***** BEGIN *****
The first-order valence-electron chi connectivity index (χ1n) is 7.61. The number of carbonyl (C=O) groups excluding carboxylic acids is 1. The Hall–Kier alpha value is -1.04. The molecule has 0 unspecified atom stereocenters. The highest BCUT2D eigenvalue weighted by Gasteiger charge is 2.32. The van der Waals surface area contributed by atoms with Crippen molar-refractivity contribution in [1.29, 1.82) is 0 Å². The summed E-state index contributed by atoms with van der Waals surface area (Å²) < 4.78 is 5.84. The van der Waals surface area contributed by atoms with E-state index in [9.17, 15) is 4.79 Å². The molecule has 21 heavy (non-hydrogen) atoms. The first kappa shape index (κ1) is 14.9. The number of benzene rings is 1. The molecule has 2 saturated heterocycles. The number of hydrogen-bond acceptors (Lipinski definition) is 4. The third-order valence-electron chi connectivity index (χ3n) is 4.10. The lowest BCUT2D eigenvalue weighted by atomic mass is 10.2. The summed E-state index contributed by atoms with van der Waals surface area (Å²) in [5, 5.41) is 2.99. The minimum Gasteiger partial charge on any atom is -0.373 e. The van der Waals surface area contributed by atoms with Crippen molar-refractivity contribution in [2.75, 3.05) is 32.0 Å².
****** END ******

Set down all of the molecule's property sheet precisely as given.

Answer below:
The first-order valence-electron chi connectivity index (χ1n) is 7.61. The number of carbonyl (C=O) groups excluding carboxylic acids is 1. The Hall–Kier alpha value is -1.04. The molecule has 0 unspecified atom stereocenters. The highest BCUT2D eigenvalue weighted by Gasteiger charge is 2.32. The van der Waals surface area contributed by atoms with Crippen molar-refractivity contribution in [1.29, 1.82) is 0 Å². The summed E-state index contributed by atoms with van der Waals surface area (Å²) < 4.78 is 5.84. The van der Waals surface area contributed by atoms with E-state index in [9.17, 15) is 4.79 Å². The molecule has 21 heavy (non-hydrogen) atoms. The first kappa shape index (κ1) is 14.9. The number of benzene rings is 1. The molecule has 2 saturated heterocycles. The number of hydrogen-bond acceptors (Lipinski definition) is 4. The third-order valence-electron chi connectivity index (χ3n) is 4.10. The lowest BCUT2D eigenvalue weighted by atomic mass is 10.2. The summed E-state index contributed by atoms with van der Waals surface area (Å²) in [5, 5.41) is 2.99. The minimum Gasteiger partial charge on any atom is -0.373 e. The van der Waals surface area contributed by atoms with Crippen molar-refractivity contribution in [2.75, 3.05) is 32.0 Å².